Yesterday I was privileged to attend the final round of the 2005 Tour Championship at East Lake Golf Course. Very few sporting events can measure up to golf in terms of the "in person" experience. By comparison, most sporting events offer static, inert experiences; you purchase an assigned seat and get, in most cases, confined to it for the duration of the game. And those games usually end in a few hours. But you can spend literally the whole day on the course during a PGA event, and (except for the corporate tents) you have complete freedom to roam just about anyplace you like. Choose your own viewing angle and experience: you can watch the action from the tees, the fairways, the greens, etc. Follow your favorite players or choose a comfy spot on one hole and watch the pairings march through. And unlike other games where the fans are more or less omniscient -- you always know the score and can watch just about all the action as it unfolds -- golf relies far more on word of mouth, which enhances fan interaction and enriches the social experience. Roars erupt around the course but at the moment it's unclear why.
Anyway, yesterday was amazing. The weather was perfect and the course immaculate. The players were accessible and gracious, tipping their caps for nearly every ovation. They even seemed to be enjoying themselves despite the pressure. Some personal highlights included:
- Watching Tiger rip a tee shot: he attacks the ball like it owes him money. I'm not sure there's another moment in sports that can compare to this in terms of anticipation -- maybe Barry Bonds swinging at a 3-0 fastball. Maybe. But the buildup during Tiger's pre-shot routine as he waggles the club and surveys his target, then the payoff as he practically shatters the sound barrier with his explosive uncoil and 125 mph clubhead speed -- incredible! People just shook their heads in disbelief. I watched him tee off on the par-4 13th and couldn't believe how the ball explodes off his club face -- it disappears down the fairway at such impossible speed and with such a high trajectory, it looks like it's never coming down. What an awesome display of power and finesse.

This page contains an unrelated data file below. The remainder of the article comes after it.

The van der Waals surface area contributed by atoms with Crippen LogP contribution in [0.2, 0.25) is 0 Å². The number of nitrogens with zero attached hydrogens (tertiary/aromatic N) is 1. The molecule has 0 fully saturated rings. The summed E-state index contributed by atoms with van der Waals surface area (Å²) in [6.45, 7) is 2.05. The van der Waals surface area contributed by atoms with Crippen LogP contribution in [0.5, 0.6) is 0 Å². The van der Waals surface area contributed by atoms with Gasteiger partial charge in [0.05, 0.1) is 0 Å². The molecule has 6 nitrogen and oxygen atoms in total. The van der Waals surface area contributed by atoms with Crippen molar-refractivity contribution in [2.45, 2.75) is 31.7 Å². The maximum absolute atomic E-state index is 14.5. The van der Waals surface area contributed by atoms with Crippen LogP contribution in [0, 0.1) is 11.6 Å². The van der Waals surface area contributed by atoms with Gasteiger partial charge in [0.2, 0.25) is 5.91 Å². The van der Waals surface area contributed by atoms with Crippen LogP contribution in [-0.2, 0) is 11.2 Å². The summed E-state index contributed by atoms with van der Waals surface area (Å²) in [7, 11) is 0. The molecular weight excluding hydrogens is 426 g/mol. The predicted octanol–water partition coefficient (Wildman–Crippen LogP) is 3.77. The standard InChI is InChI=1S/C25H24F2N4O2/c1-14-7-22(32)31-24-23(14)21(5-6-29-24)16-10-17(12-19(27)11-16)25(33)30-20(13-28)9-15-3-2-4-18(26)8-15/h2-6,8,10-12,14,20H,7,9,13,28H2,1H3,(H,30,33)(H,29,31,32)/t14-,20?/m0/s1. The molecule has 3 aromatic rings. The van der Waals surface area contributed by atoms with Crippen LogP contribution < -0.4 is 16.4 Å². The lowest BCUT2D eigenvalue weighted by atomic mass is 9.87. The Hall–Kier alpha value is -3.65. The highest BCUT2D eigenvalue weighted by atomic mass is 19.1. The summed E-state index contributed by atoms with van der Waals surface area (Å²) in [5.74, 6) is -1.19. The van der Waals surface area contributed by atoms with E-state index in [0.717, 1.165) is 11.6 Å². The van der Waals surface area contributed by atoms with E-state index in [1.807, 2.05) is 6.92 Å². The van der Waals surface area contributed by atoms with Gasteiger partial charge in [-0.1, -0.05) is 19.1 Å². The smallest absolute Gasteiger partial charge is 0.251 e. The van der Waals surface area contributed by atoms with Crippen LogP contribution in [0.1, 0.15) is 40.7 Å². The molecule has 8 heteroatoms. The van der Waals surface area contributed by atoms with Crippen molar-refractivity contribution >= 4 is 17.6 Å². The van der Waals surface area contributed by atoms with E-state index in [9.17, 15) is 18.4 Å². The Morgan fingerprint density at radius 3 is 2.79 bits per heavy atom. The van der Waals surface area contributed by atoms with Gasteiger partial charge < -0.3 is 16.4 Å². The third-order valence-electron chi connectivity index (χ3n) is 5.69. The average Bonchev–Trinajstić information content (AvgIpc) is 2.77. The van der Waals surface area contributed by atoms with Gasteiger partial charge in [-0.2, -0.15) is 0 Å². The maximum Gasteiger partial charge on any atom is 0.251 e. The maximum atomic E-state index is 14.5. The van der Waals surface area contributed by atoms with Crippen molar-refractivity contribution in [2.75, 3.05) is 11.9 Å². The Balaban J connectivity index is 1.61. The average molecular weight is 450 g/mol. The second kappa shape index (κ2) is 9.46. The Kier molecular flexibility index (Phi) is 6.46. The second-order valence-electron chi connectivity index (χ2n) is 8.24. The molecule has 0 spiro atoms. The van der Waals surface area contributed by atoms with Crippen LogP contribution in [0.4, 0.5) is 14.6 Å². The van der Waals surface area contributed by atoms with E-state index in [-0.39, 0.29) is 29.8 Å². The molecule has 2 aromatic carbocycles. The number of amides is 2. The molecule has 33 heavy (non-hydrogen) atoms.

- The incredible shotmaking. I was fortunate enough to witness several amazing recoveries: after eventual champ Bart Bryant dunked his tee shot on the par-3 6th, he pitched an amazing recovery about 50 feet over the water to within 8 feet of the cup. He drained the bogey save, pumped his fist, and never looked back. I also saw Scott Verplank chip out of the rough on 10 right into the cup. And I watched Padraig Harrington pull off a similar shot on the par-4 17th -- he practiced his mechanics at least 5 or 6 times, settled over the ball, and confidently stroked it from a difficult angle. While the ball was still 8 feet from the hole, Padraig raised his club in triumph because he knew it was going in.
- The funny or touching little moments you don't necessarily get to see on TV. I raced ahead to 18 just in time to watch Bryant approach the tee, and he seemed genuinely touched (and a little surprised) by the boisterous ovation he received. He was high-fiving fans before he'd even teed off at 18 but, with a 6-shot lead it was just a formality, and he seemed to let the thought creep into his mind: I'm about to win the Tour Championship. After he sank the winning putt, his caddy (who looks like a pro wrestler) ripped the flag from the pole as a keepsake.
I have to admit, I walked around with a goofy grin on my face for most of the afternoon. Just taking in the scenery, the history, the aura of Bobby Jones' home course, the smell of the grass, etc., was truly memorable. I hope to return next year.
Special thanks to Roger Lowenthal for providing my ticket.